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User-captioned videos

Publishing & Media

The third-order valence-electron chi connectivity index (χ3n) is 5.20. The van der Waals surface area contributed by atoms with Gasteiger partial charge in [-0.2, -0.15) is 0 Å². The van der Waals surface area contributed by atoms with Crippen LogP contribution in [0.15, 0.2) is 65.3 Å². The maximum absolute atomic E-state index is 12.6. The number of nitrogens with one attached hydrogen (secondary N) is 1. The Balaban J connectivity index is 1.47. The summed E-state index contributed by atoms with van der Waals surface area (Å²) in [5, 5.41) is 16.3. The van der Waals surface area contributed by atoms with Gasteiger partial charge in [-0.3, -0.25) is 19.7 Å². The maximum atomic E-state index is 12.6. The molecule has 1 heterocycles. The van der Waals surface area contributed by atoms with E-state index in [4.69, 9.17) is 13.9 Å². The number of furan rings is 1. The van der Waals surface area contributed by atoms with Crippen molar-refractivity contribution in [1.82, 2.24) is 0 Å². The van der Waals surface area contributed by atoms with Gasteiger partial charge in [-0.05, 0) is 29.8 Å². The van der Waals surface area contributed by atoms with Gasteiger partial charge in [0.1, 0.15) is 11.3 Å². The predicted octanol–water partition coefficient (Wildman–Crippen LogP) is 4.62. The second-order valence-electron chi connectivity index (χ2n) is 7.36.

More translation innovation: dotSUB enlists users to create captions for online videos. How it works? After uploading a video to dotSUB’s website, it’s first transcribed in the original language. Sentence by sentence, a user can then translate the resulting text into his or her own language. Subtitles are automatically imbedded in the video and can be viewed on dotSUB in everything from Korean to Ukrainian. The system also allows for collaborative captioning on a single video. If a work is still in progress, the amount of speech that’s been subtitled is displayed (e.g. Italian 12%), and other users can pitch in to finish the work. Like Wikipedia, anyone can edit or add to the captions. Another provider of captions for online videos is Project ReadOn, which doesn’t embed captions, showing them in a separate frame instead. While ReadOn’s captions are rendered in large type and therefore easy on the eyes, they’re prone to falling out of sync with videos, since both are loaded separately. As web video’s popularity continues to grow, making it accessible to both the hearing impaired and speakers or students of other languages is a worthy cause that could grow into a substantial niche market. One to look into if you’re involved with online media, accessibility or education. Websites: Spotted by: Sachin Pai



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